Competing agri-environmental paradigms and technology transfer: negotiating the nature of agroforestry in Missouri
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[ACCESS RESTRICTED TO THE UNIVERSITY OF MISSOURI AT AUTHOR'S REQUEST.] Agroforestry is promoted as an ecologically beneficial and economically viable alternative to the high-input, capital-intensive, commodity-oriented agricultural model that is dominant in Missouri and the Midwest. Despite agroforestry's stated potential to provide environmental and economic benefits for Missouri's land and landowners, adoption of agroforestry practices in the state has been limited. This study examines the question of agroforestry adoption by assessing the role that differing institutional paradigms, or world views, that drive the major agri-environmental actors in Missouri may have on agroforestry's potential acceptance. The results point to breaches between the paradigmatic orientations of the University of Missouri Center for Agroforestry, the Missouri Department of Conservation (MDC), and the United States Department of Agriculture's Natural Resources Conservation Service (NRCS) that have led to institutional dissonance and controversy over the appropriateness of certain agroforestry practices for Missouri's landscape. The MDC and the NRCS are the largest agri-environmental actors in Missouri and have extensive contact with landowners. The findings suggest that agroforestry research and technology transfer efforts should assess agroforestry technology compatibility with the missions and objectives of the MDC, NRCS and other interested actors prior to implementation.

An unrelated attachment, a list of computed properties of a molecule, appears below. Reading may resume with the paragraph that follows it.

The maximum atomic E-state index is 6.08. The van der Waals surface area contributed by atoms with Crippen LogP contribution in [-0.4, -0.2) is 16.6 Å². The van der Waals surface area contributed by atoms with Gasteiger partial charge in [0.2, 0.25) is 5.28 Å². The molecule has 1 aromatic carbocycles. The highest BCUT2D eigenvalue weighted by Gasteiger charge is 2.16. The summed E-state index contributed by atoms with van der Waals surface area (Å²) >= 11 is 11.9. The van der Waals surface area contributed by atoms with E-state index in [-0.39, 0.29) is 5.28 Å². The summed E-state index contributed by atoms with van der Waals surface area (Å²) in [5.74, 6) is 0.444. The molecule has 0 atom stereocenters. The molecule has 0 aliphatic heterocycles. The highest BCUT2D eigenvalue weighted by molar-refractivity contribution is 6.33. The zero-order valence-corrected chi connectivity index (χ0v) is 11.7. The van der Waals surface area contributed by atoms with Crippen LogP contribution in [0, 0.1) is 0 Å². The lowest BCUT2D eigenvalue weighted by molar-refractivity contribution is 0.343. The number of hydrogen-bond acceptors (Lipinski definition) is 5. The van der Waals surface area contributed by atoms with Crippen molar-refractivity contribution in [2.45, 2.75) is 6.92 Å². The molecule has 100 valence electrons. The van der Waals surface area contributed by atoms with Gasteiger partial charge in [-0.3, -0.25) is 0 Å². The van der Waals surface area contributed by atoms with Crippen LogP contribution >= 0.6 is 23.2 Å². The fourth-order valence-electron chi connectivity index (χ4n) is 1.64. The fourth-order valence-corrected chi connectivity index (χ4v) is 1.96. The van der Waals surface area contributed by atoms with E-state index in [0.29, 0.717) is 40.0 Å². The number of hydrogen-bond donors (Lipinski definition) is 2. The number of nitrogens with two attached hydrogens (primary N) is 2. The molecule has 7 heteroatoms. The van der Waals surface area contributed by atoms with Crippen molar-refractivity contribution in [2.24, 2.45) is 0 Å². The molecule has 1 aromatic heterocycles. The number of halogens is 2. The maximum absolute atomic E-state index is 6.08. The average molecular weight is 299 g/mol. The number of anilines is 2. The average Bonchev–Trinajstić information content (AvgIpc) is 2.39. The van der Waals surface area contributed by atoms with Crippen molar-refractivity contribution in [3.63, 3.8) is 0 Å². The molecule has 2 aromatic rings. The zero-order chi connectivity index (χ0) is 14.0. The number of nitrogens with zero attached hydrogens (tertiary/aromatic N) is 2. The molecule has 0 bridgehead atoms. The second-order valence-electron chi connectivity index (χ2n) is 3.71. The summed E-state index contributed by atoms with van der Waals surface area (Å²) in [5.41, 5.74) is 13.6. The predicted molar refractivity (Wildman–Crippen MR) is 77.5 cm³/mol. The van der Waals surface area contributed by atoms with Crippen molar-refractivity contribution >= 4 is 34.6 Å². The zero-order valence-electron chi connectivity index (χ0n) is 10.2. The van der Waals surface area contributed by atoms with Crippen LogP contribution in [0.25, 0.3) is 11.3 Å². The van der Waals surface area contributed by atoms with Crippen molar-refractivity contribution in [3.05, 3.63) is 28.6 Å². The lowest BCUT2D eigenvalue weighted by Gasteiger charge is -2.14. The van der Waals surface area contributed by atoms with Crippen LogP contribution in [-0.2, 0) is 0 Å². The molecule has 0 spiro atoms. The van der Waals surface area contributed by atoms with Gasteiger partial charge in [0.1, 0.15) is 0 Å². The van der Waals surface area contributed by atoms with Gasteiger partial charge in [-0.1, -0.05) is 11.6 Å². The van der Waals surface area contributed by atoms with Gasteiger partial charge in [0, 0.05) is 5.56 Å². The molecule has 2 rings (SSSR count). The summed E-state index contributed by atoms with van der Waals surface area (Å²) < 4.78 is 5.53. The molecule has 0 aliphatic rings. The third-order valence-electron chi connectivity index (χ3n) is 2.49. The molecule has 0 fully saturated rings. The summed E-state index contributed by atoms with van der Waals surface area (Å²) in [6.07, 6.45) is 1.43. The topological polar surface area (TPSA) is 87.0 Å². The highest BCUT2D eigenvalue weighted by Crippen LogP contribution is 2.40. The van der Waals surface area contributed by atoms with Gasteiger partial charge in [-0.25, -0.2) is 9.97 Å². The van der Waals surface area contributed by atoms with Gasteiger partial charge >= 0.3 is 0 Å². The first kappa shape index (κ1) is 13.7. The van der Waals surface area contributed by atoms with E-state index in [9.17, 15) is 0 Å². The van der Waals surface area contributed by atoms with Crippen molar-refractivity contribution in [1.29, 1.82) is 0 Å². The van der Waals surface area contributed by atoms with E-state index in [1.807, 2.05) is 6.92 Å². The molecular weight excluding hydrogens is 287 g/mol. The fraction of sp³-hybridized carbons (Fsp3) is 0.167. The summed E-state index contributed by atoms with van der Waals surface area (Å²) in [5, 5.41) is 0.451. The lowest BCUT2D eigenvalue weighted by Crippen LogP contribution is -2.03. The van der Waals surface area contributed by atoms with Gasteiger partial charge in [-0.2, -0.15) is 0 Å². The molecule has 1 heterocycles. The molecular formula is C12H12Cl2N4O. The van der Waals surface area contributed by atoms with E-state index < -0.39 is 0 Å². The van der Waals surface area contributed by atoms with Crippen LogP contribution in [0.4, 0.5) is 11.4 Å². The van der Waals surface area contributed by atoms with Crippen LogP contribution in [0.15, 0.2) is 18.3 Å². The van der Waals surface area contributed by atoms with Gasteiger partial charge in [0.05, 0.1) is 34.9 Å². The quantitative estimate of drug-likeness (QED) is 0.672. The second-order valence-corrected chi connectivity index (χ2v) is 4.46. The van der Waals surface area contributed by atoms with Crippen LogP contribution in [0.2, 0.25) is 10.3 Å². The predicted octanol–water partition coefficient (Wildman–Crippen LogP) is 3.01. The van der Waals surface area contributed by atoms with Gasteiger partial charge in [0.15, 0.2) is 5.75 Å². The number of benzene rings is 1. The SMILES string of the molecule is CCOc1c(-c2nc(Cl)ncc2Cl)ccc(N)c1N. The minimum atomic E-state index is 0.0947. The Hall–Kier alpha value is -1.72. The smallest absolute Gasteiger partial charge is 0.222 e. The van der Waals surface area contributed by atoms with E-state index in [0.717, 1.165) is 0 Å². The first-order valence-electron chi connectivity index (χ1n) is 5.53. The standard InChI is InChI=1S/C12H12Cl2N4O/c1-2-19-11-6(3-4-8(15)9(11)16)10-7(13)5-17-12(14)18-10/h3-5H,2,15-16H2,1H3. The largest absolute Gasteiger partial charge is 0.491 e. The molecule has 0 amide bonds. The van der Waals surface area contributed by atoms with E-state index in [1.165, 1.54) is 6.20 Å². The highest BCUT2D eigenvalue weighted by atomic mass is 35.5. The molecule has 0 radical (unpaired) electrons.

Access is limited to the campus of the University of Missouri--Columbia.